Given an overdetermined real linear system $Ax = b$, with $m$ equations, $n$ variables, and some unknown elements in both $A$ and $b$. I need to know what constraints must be imposed on those unknown elements (not the variables) so that the system becomes consistent and with a single solution (the solution itself doesn't matter).

The system must thus satisfy two conditions ($A^+$ is the Moore-Penrose pseudo inverse):

  • $AA^+b = b$: the system is consistent
  • $A^+A = I$: there is only one solution

The question is how to derive $A^+$? The Wikipedia page on the pseudo inverse lists various methods, but only one, QR decomposition, is not iterative or rely on $A$ being full rank (or at least having a known rank). QR decomposition can be carried out analytically (by using the Gram–Schmidt process, for example), but how can I obtain $A^+$ from $Q$ and $R$? I've googled for a few hours, but the only result found was (from algopy): $A^+ = w$, where $w$ is the solution to $Rw = y$ and $y$ is the solution to $R^Ty = A^T$, but it assumes $A$ is full rank.

  • $\begingroup$ I think your question is a little too general. We have a matrix A about which we know only that it is overdetermined. We know nothing about the composition of A, which elements may be unknown, etc. Likewise with b. So I don't see how we could derive A+ when we know nothing about A. Perhaps you could begin with a specific example of A and b, say A upper triangular with a11 unknown and all the other rows basis vectors; and maybe b1 unknown. See where that gets you. It might throw some light on things. $\endgroup$ – Betty Mock Aug 16 '13 at 4:33
  • $\begingroup$ @Betty Mock: the linear system is unconstrained, and I am hoping I can avoid special cases. My problem is, I have a collection of objects and a collection of sets, where set membership is controlled various constraints and represented by a linear system. If the system is consistent, the object is in, otherwise it's out. Instead of trying every object + set combination, I'm trying to find a way to speed things up by ruling out some combinations. $\endgroup$ – moatPylon Aug 16 '13 at 5:04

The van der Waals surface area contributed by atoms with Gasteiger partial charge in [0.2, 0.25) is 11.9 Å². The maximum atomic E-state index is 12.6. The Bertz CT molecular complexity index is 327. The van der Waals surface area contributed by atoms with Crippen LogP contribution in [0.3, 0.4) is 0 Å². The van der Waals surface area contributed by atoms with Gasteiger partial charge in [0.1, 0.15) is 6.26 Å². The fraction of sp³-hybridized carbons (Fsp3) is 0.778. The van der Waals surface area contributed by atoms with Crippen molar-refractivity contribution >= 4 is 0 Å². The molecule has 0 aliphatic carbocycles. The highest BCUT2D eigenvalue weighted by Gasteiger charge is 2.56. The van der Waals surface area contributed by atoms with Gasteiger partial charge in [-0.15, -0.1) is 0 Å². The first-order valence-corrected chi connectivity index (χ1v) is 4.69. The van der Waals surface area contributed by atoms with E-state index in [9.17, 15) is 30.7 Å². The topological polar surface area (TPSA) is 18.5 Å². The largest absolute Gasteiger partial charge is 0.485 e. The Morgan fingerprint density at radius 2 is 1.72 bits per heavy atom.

• 1
    $\begingroup$ I suggested looking at some special cases not because that solves your problem per se, but because such cases often illuminate the situation. I looked around a bit about pseudo inverses and found a suggestion of using the singular value decomposition, which seems to be a generalization of eigenvalue decomposition. It does not depend on full rank. $\endgroup$ – Betty Mock Aug 17 '13 at 3:52
  • $\begingroup$ @Betty Mock: I'll see if I can learn something from a few examples here. Regarding SVD, the analytical approaches I found are way over my head :( $\endgroup$ – moatPylon Aug 18 '13 at 19:44
  • $\begingroup$ When I get a little time I'll try to look into it. I do like this pseudo inverse -- it looks so useful. Keep working. You're bound to get somewhere (if not to exactly where you hoped). $\endgroup$ – Betty Mock Aug 19 '13 at 15:44

Your Answer

By clicking “Post Your Answer”, you agree to our terms of service, privacy policy and cookie policy

Browse other questions tagged or ask your own question.